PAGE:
Solid-Phase Peptide Synthesis (SPPS)

General information

Automated SPPS was performed using a Protein Technologies PS3 peptide synthesizer. Peptide synthesizer grade DMF was purchased from Fisher Scientific and used for all manual and automated couplings, washes and deprotections. N2 was used to aid in the transfer of reagents into the SPPS vessel and for agitation of resin during synthesis. Rink Amide MBHA low-loading resin (0.38 mmol/g) was used. The resin was swelled with DMF (2 x 15 mins) before use. N-terminal Fmoc cleavage was performed by using a solution of 20% piperidine in DMF (2 x 5 mins), following by washing with DMF (6 x 0.5 mins). Fmoc-protected amino acids (4 eq) and O-benzotriazole-1-yl-N,N,N,N-tetramethyluronium hexafluorophosphate (HBTU, 4 eq) were dissolved in a 0.4 M solution of N-methylmorpholine (NMM) in DMF to form the activated ester. This solution was added to the resin and agitated for 20 minutes to couple. The solution was then drained from the resin bound peptide and resin was rinsed with DMF (3 x 0.5 mins). The cycle of deprotection, washing, coupling with Fmoc-protected amino acids, and final washing was repeated for each of the automated couplings of amino acids.

Synthesis of Peptide 2

After coupling the first 7 amino acids, the N-terminal Fmoc group was cleaved followed by subsequent washings. The free amino N-terminal peptide on resin was then transferred to a manual SPPS vessel. To the SPPS vessel was added a solution of 7 (3 eq), HBTU (3 eq), and 2,6-lutudine (8 eq) in DMF (4 mL). This coupling mixture was then gently shaken with the resin-bound peptide using a wrist-action shaker. After 24 hours, the solution was drained and resin was rinsed with DMF (4 mL) with gentle shaking (3 x 5 mins). A small sample of resin was removed, cleaved with a solution of 95:2.5:2.5 trifluoroacetic acid: distilled water: triisopropyl silane, concentrated and the crude sample was analyzed by LC-MS to verify coupling. MS-ESI+ m/z [M + H] calculated for C72H99N15O21P, 1540.7; found 1540.9.

The resin-bound peptide was then returned to an automated SPPS vessel. The automated synthesis recommenced with deprotection of the N-terminal Fmoc group of incorporated monomer 7. Automated synthesis was performed as previously described to install the additional 8 amino acids. After final deprotection, acetic anhydride (2 mL) was dissolved in 0.4M NMM in DMF and reacted with the resin-bound peptide for 20 mins to acylate the N-terminal amine. The protected, resin-bound peptide was then washed with DMF (3 x 0.5 mins).

The peptide was transferred back to a manual SPPS vessel and was deprotected and cleaved from resin using a solution (10 mL) of trifluoroacetic acid: distilled water: triisopropyl silane: ethane dithiol (85:5:5:5). The mixture was agitated for 30 minutes, followed by draining of the peptide cleavage solution into a 50 mL centrifuge tube. The peptide was precipitated by the addition of cold diethyl ether (~30 mL). The white precipitate was isolated by centrifugation (4000 rpm, 5 min, 25 °C). The crude peptide was purified via semi-preparative HPLC chromatography using distilled and deionized H2O (with 0.1% TFA) and an increasing gradient of MeCN (with 0.1% TFA) on a Zorbax SB-C18 column (21.2 x 250 mm, 7 μm, Agilent Technologies). After purification, the peptide was analyzed by analytical HPLC (Figure 3) and mass spectrometry. MS-ESI+ m/z [M+2H]/2 calculated for C90H150N24O31PS, 1063.0; found 1063.0.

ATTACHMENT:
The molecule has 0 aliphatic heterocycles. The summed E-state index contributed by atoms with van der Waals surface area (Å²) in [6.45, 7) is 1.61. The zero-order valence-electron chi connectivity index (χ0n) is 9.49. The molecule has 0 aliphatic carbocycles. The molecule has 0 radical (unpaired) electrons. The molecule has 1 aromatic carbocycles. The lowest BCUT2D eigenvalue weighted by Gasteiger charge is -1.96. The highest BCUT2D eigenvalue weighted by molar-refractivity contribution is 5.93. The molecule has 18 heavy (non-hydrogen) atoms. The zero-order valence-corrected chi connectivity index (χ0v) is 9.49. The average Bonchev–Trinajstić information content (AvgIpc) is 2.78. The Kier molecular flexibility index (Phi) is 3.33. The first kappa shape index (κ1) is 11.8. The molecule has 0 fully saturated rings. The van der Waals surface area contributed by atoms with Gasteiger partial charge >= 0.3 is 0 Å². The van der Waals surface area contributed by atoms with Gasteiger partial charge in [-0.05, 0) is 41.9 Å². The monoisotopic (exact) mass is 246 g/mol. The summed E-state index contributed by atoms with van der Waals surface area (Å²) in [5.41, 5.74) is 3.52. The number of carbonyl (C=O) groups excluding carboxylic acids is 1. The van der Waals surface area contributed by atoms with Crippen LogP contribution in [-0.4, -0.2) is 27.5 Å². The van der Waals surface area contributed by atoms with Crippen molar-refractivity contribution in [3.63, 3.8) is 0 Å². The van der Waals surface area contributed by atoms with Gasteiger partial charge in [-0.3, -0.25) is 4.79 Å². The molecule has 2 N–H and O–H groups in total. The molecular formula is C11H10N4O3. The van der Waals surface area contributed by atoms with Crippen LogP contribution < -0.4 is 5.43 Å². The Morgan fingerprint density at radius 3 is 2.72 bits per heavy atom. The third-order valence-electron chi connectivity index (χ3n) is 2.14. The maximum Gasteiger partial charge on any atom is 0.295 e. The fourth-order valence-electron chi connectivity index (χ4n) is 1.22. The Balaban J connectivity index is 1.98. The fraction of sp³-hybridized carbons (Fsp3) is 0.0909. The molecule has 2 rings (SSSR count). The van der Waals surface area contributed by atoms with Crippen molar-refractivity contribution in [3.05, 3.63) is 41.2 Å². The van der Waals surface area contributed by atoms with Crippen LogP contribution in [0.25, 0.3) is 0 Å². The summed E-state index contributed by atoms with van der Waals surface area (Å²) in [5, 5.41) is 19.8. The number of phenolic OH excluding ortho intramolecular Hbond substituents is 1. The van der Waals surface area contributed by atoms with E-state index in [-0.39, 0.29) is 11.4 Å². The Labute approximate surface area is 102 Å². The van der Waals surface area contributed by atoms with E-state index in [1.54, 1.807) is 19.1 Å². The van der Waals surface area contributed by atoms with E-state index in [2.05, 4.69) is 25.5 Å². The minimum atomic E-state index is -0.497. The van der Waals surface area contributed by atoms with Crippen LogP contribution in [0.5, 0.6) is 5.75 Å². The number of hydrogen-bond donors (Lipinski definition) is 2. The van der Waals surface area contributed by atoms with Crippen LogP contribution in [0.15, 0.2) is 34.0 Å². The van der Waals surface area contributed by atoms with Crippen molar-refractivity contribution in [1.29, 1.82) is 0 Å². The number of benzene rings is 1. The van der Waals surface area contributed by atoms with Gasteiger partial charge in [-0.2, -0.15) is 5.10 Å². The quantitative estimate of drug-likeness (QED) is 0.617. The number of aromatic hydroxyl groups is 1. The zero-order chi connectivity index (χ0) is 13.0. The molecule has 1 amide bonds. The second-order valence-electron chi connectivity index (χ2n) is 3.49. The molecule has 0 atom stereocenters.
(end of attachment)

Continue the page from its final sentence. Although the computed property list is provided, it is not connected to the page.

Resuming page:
Monoclonal Antibody Generation

Peptide 2 was conjugated through its N-terminal cysteine to keyhole limpet hemocyanin as an antigen and murine hybridomas that detect 2 were generated and cloned as described by de St. Groth and Scheidegger.43 Primary screening of culture supernatants was performed by ELISA.

ELISA for Antibody Specificity

Immobilon II ELISA plates (Thermo) were coated with 1 μg/well of the indicated peptide in 100 mM sodium carbonate buffer overnight at 4 °C, washed with calcium- and magnesium-free Dulbecco’s phosphate buffered saline (PBS), and blocked with 3% bovine serum albumin in PBS. Wells were incubated with concentrated culture supernatant from cloned hybridoma lines for 1.5–2 h, washed three times with PBS containing 0.05% Tween 20, incubated for alkaline phosphatase-conjugated goat anti-mouse IgG (Sigma-Aldrich) at 0.2 μg/mL for 1 h, washed four times with PBS containing 0.05% Tween 20, incubated for 5 min in 10 mM diethanolamine (pH 9.5) and then reacted with 1 mg/mL p-nitrophenyl phosphate in 10 mM diethanolamine for 12 min before absorbance was read at 405 nm.

ICE Assays

ICE assays were performed as described.44 Briefly, A549 cells (40–60% confluent) in 100 mm tissue culture plates were incubated for 60 min at 37 °C with DMSO or 5 μM camptothecin in serum-free RPMI 1640 medium containing 10 mM HEPES, pH 7.4. After treatment, cells were rapidly lysed in 1 mL lysis buffer [10 mM Tris-HCl, pH 8.0, containing 1% sodium lauroyl sarcosinate (Sigma-Aldrich) and 1 mM EDTA]. The lysates were layered on a 6 mL CsCl2 gradient and sedimented at 125,000 x g for 21 h at 20 °C. Fractions (0.5 mL each) were collected from the bottom of each gradient and slot-blotted onto nitrocellulose membranes, which were incubated for 2 h in TSM buffer consisting of 10% (w/v) powdered milk, 150 mM NaCl, 10 mM Tris-HCl (pH 7.4) and 1 mM sodium azide. Blots were then incubated overnight at 4 °C with C-21 anti-topo I IgM antibody (a kind gift of Y-C. Cheng, Yale University; New Haven, CT), TopoIcc,24 or monoclonal 6F9 followed by secondary antibodies and enhanced chemiluminescence detection reagents as previously described.45

Immunofluorescence Analysis